Is Hezbollah overplaying its hand inside Lebanon?

The role of Lebanese Hezbollah as Iranian proxy and its providing significant assistance to its allies in Syria, Yemen and Iraq has been an area of ​​justified interest to policymakers in many capitals, but the organization’s evolving role in Lebanon deserves equal attention. While it is customary to characterize Hezbollah as a “state within a state”, it is now more accurate to define it as a “state within a non-state”, given the sheer inability of the Lebanese government to to provide even the most basic services to a desperate population plunged into its worst economic crisis in over a century.

In the past, Hezbollah has been able to distinguish itself from Lebanon’s ruling circles, capitalizing on its non-state status and its role of “resistance” to Israel. However, in recent years, Hezbollah has become increasingly intermingled with the country’s kleptocratic ruling elites and defenders of the status quo, an association that has alienated many of their compatriots. It is this shift in Hezbollah’s role that presents risks to the organization and opportunities to support efforts to strengthen institution building and state return as well as the injection into Lebanese politics of individuals. more independent and technocratic through national elections organized for the spring of next year.

Iran’s investment in Hezbollah proved successful for many years after Tehran, with help from Damascus, oversaw the establishment of the organization in 1982. It was exempted from the Taif accords in 1989 who forced the demobilization of other sectarian militias in Lebanon and thus greatly benefited from this status of “last man standing”. Hezbollah served a useful purpose as the tip of the Iranian spear in the Levant against Israel, its most famous achievement being the Israeli withdrawal from southern Lebanon in 2000, for which Hezbollah fully commended. Lebanese citizens and many members of the Arab world rallied behind Hezbollah in its destructive 2006 war with Israel. From that time until today, the south has remained relatively calm, with a precarious unofficial truce established between Israel and Hezbollah.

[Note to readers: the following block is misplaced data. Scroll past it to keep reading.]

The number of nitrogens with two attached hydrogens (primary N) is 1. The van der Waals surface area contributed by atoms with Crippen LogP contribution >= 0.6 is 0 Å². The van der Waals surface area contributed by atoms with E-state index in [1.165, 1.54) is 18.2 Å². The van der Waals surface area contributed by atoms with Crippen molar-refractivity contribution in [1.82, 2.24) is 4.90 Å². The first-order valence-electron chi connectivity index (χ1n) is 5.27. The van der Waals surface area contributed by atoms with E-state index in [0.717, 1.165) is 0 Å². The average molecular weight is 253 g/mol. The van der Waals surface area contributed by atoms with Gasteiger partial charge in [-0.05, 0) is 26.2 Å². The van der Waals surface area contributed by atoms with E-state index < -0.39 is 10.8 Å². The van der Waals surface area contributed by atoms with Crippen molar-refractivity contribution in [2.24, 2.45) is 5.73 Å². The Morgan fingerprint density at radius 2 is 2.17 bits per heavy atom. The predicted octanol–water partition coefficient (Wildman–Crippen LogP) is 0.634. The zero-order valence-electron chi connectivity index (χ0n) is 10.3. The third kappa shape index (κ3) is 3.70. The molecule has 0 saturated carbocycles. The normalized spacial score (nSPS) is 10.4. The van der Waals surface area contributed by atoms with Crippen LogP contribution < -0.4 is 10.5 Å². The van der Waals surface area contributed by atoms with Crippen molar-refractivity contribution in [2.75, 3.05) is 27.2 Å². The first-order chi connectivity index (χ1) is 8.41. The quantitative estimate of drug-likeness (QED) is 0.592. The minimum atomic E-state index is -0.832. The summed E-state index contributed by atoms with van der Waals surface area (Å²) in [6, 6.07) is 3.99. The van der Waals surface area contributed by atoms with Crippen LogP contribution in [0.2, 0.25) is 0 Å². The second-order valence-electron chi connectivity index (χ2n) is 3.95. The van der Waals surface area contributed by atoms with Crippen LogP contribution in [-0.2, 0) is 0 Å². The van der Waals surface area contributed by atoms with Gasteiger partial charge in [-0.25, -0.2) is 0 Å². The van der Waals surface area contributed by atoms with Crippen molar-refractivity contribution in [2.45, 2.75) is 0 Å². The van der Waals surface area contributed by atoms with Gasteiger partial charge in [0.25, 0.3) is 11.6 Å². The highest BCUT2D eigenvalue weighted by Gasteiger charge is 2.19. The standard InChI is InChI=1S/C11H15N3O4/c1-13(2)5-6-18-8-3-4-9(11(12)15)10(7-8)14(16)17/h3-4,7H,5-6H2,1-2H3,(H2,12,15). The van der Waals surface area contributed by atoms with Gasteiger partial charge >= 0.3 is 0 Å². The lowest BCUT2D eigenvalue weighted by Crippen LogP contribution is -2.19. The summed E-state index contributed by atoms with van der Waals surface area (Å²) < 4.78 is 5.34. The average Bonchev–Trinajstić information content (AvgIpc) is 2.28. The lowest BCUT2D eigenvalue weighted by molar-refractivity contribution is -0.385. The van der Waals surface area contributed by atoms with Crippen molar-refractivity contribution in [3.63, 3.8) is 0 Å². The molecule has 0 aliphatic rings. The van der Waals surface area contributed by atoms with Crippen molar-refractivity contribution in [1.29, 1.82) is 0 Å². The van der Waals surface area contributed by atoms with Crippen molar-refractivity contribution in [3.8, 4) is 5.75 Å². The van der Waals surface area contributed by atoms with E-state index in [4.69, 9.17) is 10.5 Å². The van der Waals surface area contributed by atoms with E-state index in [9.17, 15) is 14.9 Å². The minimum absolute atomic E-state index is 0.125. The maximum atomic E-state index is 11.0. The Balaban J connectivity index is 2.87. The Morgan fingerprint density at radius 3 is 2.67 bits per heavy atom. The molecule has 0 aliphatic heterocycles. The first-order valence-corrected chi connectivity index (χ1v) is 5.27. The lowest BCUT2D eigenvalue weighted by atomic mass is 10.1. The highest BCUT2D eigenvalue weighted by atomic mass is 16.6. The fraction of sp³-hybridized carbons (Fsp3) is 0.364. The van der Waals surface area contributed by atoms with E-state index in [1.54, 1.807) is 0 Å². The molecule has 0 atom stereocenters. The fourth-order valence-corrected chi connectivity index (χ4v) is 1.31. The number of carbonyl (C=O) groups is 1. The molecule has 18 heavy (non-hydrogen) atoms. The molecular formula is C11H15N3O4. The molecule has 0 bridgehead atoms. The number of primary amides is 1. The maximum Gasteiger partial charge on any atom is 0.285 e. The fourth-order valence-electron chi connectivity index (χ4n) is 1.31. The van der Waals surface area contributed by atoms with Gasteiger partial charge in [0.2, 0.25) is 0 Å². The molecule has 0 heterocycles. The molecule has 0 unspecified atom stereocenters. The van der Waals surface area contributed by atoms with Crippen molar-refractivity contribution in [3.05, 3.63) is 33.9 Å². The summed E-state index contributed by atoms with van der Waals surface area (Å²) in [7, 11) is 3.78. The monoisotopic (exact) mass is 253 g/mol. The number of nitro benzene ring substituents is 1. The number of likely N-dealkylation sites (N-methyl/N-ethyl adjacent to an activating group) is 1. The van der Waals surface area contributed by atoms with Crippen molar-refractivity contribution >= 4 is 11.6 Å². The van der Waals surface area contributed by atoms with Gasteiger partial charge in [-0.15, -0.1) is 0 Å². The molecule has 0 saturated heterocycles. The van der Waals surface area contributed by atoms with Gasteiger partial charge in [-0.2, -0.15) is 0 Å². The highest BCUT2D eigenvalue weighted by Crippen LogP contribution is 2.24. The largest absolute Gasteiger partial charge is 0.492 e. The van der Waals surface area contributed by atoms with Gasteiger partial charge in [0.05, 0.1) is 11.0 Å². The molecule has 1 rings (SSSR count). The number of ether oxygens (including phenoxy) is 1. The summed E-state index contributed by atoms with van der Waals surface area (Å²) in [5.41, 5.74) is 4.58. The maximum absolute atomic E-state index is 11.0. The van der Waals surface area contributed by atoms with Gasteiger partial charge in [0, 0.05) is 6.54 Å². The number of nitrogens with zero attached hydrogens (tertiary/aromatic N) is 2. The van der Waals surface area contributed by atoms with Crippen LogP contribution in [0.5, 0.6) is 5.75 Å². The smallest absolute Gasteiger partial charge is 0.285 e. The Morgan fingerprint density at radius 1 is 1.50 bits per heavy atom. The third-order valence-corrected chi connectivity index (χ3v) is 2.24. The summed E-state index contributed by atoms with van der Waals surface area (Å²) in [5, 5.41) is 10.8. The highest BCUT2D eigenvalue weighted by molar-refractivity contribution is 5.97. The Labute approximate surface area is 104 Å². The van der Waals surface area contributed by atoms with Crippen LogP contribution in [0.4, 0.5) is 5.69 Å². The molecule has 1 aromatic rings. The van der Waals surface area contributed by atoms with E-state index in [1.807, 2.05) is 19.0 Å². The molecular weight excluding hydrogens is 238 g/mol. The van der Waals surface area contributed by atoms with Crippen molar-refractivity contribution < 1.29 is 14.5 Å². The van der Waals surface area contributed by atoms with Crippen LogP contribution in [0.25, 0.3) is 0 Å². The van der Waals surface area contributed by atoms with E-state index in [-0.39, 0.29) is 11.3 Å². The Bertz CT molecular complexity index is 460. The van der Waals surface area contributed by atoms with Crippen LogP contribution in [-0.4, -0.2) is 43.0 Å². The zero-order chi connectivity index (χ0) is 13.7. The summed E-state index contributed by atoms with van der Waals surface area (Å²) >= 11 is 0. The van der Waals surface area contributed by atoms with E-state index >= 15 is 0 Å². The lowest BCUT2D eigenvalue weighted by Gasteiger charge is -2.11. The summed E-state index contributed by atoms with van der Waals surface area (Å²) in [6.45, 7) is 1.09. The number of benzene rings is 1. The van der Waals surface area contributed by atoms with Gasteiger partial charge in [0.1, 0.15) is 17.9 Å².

It is also in the post-Ta’if landscape that Hezbollah officially entered politics with the election of 8 deputies in 1992, then with the appointment of Hezbollah ministers in successive Lebanese cabinets – they generally have two ministers – from of 2005, after the assassination of Prime Minister Rafiq Hariri in February of the same year. In the 15 years since the 2006 war, Hezbollah consolidated its influence over Lebanese politics, despite being designated as a terrorist organization by the United States, United Kingdom, Germany, Israel and the League. Arab. Many of those terrorized by Hezbollah cadres are their Lebanese compatriots. Formally involved in the gruesome murder of Hariri in 2005, Hezbollah evaded responsibility for other high-profile murders in which it is suspected they played a role.